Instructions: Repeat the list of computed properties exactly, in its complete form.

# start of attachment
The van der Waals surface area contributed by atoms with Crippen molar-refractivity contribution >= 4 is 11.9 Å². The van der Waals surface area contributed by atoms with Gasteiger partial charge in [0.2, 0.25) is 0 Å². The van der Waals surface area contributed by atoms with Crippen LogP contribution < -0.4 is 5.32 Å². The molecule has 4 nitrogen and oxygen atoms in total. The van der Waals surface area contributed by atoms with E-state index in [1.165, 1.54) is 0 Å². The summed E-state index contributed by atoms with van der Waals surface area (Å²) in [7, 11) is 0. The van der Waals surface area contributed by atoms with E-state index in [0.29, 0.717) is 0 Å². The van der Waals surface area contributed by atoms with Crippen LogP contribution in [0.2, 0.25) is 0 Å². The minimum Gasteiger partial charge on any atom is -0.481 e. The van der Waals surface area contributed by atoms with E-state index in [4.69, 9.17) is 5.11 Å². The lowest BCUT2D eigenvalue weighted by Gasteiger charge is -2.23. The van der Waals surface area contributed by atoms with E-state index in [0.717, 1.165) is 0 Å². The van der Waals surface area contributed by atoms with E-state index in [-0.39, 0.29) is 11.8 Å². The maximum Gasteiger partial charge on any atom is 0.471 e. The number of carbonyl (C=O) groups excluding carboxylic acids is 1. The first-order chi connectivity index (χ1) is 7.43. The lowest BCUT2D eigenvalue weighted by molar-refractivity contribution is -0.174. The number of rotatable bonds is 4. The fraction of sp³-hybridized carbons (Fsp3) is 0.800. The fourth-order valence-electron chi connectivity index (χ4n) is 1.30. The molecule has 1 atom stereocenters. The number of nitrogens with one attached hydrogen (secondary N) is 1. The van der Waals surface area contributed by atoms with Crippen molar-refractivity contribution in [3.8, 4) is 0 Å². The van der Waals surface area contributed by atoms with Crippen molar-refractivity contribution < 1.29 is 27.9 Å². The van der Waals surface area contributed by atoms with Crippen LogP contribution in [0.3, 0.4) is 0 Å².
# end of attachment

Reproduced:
The van der Waals surface area contributed by atoms with Crippen molar-refractivity contribution >= 4 is 11.9 Å². The van der Waals surface area contributed by atoms with Gasteiger partial charge in [0.2, 0.25) is 0 Å². The van der Waals surface area contributed by atoms with Crippen LogP contribution < -0.4 is 5.32 Å². The molecule has 4 nitrogen and oxygen atoms in total. The van der Waals surface area contributed by atoms with E-state index in [1.165, 1.54) is 0 Å². The summed E-state index contributed by atoms with van der Waals surface area (Å²) in [7, 11) is 0. The van der Waals surface area contributed by atoms with E-state index in [0.29, 0.717) is 0 Å². The van der Waals surface area contributed by atoms with Crippen LogP contribution in [0.2, 0.25) is 0 Å². The minimum Gasteiger partial charge on any atom is -0.481 e. The van der Waals surface area contributed by atoms with E-state index in [4.69, 9.17) is 5.11 Å². The lowest BCUT2D eigenvalue weighted by Gasteiger charge is -2.23. The van der Waals surface area contributed by atoms with E-state index in [0.717, 1.165) is 0 Å². The van der Waals surface area contributed by atoms with E-state index in [-0.39, 0.29) is 11.8 Å². The maximum Gasteiger partial charge on any atom is 0.471 e. The number of carbonyl (C=O) groups excluding carboxylic acids is 1. The first-order chi connectivity index (χ1) is 7.43. The lowest BCUT2D eigenvalue weighted by molar-refractivity contribution is -0.174. The number of rotatable bonds is 4. The fraction of sp³-hybridized carbons (Fsp3) is 0.800. The fourth-order valence-electron chi connectivity index (χ4n) is 1.30. The molecule has 1 atom stereocenters. The number of nitrogens with one attached hydrogen (secondary N) is 1. The van der Waals surface area contributed by atoms with Crippen molar-refractivity contribution in [3.8, 4) is 0 Å². The van der Waals surface area contributed by atoms with Crippen molar-refractivity contribution < 1.29 is 27.9 Å². The van der Waals surface area contributed by atoms with Crippen LogP contribution in [0.3, 0.4) is 0 Å².